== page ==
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One lucky gringo

Oct 2, 2013

Mechanical troubles lead a delivery crew to a little-visited Caribbean island and a hotly contested local boat race

(page 2 of 3)

An undiscovered jewel
Providencia was one of the last undiscovered jewels in the Caribbean. At least it was over a dozen years ago. While we were there, the first cruise ship visited the island. It anchored beyond the reef and ferried tourists ashore, who glanced around and quickly scooted back to the boat. The local residents, who had swept and painted for a week prior to its arrival, watched the boat steam over the horizon, wondering if it would ever return.

With two months on the island, Howey and his crew Doug Warthen had ample time for exploring.

For the next two months, Doug and I effected repairs and awaited word from the owner. She had flown home with her four small children, rattled by the roughness of the sea, leaving the boat, and us, behind. It was a tricky situation, working for this owner. I had volunteered to help when I met the boat in Charleston. Billy was pumping fuel into the marina, a transfer gone awry, and helping sort the valves out had introduced me to the boat’s owner. I could see that she needed help, as she was attempting to reach Hong Kong with her husband and four kids and not a lot of experience. I asked her to call me if she wanted the crew. She said she couldn’t afford to hire anyone. I told her I would do it without pay.

I brought along Doug as mate, and it was the two of us who were left there in Providencia as the owner departed. It took three days to break down the engine, clean the turbo, and get it up and running again. There wasn’t a proper belt on the island, but we found one an inch short, cut it, and adjusted the length with steel wire. A proper belt and a spare were ordered to be flown in. We spent the next five weeks waiting on word from the owner and exploring this volcanic paradise.

A love for gambling
Here was a beautiful land settled by beautiful people with a love for gambling. They raced horses on the beach and bet on the winner. They fought chickens — a brutal affair — while wadded bills were tossed from one screaming spectator to another. In the protected harbor, model boats were pitted against one another, the skippers tending to their creations from noisy dinghies. But the grand tradition on Providencia was the racing of their homebuilt sloops, sleek buckets that held a pile of canvas with booms as vast as their masts, a dozen men hiking out to keep the keel firmly in the water.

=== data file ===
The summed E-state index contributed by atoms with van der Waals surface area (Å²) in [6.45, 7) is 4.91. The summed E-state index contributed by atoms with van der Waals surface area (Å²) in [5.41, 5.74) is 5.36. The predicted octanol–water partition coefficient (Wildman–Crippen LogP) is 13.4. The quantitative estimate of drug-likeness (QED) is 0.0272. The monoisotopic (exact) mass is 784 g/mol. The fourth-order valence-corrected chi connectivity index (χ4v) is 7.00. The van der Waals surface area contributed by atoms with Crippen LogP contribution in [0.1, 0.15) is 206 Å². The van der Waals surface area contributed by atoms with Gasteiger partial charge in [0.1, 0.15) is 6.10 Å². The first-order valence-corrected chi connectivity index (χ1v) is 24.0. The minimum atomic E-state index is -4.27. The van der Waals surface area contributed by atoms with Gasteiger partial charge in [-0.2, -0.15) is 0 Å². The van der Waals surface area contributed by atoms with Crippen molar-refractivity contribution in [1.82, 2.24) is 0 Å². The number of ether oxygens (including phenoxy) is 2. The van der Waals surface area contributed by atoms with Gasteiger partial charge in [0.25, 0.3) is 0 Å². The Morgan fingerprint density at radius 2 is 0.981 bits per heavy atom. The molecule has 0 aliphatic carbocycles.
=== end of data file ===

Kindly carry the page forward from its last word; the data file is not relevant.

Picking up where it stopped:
Every Sunday, we watched these boats tack their way past us up to the finish line at the wharf. The same boat won each time. It had been winning for years. None of the others could touch her. But we met a man who was building a challenger. We watched as the finishing touches were put on his craft up on the beach, then as the nameless boat was rolled on logs down to the sea. I had gotten to know the owner from going out fishing with him several mornings, helping pull up heavy traps out on distant reefs in exchange for a few of the fish trapped inside. I was asked if I would like to sail on his boat during the next big race. I couldn’t believe my luck.

We had been in Providencia for more than a month, had sailed around the island in a catamaran built by lashing our two kayaks together, had donated one of our Panama Canal towlines to replace a fraying swing at a popular beach, had fallen so madly in love with the place that I had taken to asking strangers to marry me so that I could stay forever. And now, as our time there came to a close, I found myself swimming from a beach to this new sloop to ride on its maiden voyage, a race around the south side of the island and up the length of the harbor.

By lashing two kayaks together and using a makeshift sail, Howey and Warthen made an impromptu catamaran. 

I was mere ballast for the race. And I believe, quite possibly, a good luck charm. For the owner, anyway. He claimed his pots were more full of fish the days I came out to haul them up, but I knew this was just a happy man seeing all the possible good in the world. It was, I felt sure, the same amount of fish whether my hand was on the line or not. And I weighed as much as anyone else who might sit on the rails while he did all the work of sailing.

The race began with a gunshot. It was a fair start, and hundreds waved from the beach as the sails gathered the wind. It was soon apparent that we were not the swifter boat, as the longtime champ clawed away from us. By the time we rounded the spit that led into the harbor, we were 10 or more boat lengths behind. But now the real work would begin, the tacking back and forth into the steady breeze that ripped over the island day and night. The boat ahead of us turned toward the finish line. We continued to sail right by.

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